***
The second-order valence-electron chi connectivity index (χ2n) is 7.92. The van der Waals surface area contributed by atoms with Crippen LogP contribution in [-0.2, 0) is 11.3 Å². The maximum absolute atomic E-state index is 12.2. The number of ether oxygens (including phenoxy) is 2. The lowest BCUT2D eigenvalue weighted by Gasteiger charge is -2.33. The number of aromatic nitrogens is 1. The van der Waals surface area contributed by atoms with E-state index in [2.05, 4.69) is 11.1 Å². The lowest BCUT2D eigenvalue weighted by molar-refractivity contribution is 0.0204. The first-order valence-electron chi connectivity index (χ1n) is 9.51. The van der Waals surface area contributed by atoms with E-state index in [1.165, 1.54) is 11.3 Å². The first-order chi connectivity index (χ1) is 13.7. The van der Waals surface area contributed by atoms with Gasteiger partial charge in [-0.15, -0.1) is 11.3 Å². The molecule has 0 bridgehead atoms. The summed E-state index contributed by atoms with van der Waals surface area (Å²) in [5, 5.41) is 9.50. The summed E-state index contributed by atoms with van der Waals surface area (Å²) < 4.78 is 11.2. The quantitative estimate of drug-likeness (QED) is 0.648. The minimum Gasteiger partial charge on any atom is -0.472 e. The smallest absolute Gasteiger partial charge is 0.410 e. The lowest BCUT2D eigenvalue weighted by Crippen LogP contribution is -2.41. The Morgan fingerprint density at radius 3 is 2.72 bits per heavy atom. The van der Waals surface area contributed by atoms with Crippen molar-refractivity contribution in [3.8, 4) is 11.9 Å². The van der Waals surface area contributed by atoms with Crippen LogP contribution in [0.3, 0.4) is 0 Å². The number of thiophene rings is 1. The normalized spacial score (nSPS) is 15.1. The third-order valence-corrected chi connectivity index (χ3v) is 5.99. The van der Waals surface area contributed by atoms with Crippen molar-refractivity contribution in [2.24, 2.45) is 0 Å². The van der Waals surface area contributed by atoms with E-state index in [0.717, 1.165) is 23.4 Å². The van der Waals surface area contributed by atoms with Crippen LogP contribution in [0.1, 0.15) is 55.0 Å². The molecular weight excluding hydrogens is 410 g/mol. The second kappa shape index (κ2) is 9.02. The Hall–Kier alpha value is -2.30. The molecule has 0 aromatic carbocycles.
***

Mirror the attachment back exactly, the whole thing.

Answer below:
The second-order valence-electron chi connectivity index (χ2n) is 7.92. The van der Waals surface area contributed by atoms with Crippen LogP contribution in [-0.2, 0) is 11.3 Å². The maximum absolute atomic E-state index is 12.2. The number of ether oxygens (including phenoxy) is 2. The lowest BCUT2D eigenvalue weighted by Gasteiger charge is -2.33. The number of aromatic nitrogens is 1. The van der Waals surface area contributed by atoms with E-state index in [2.05, 4.69) is 11.1 Å². The lowest BCUT2D eigenvalue weighted by molar-refractivity contribution is 0.0204. The first-order valence-electron chi connectivity index (χ1n) is 9.51. The van der Waals surface area contributed by atoms with E-state index in [1.165, 1.54) is 11.3 Å². The first-order chi connectivity index (χ1) is 13.7. The van der Waals surface area contributed by atoms with Gasteiger partial charge in [-0.15, -0.1) is 11.3 Å². The molecule has 0 bridgehead atoms. The summed E-state index contributed by atoms with van der Waals surface area (Å²) in [5, 5.41) is 9.50. The summed E-state index contributed by atoms with van der Waals surface area (Å²) < 4.78 is 11.2. The quantitative estimate of drug-likeness (QED) is 0.648. The minimum Gasteiger partial charge on any atom is -0.472 e. The smallest absolute Gasteiger partial charge is 0.410 e. The lowest BCUT2D eigenvalue weighted by Crippen LogP contribution is -2.41. The Morgan fingerprint density at radius 3 is 2.72 bits per heavy atom. The van der Waals surface area contributed by atoms with Crippen molar-refractivity contribution in [3.8, 4) is 11.9 Å². The van der Waals surface area contributed by atoms with Crippen LogP contribution in [0.3, 0.4) is 0 Å². The number of thiophene rings is 1. The normalized spacial score (nSPS) is 15.1. The third-order valence-corrected chi connectivity index (χ3v) is 5.99. The van der Waals surface area contributed by atoms with Crippen molar-refractivity contribution in [2.24, 2.45) is 0 Å². The van der Waals surface area contributed by atoms with E-state index in [0.717, 1.165) is 23.4 Å². The van der Waals surface area contributed by atoms with Crippen LogP contribution in [0.1, 0.15) is 55.0 Å². The molecular weight excluding hydrogens is 410 g/mol. The second kappa shape index (κ2) is 9.02. The Hall–Kier alpha value is -2.30. The molecule has 0 aromatic carbocycles.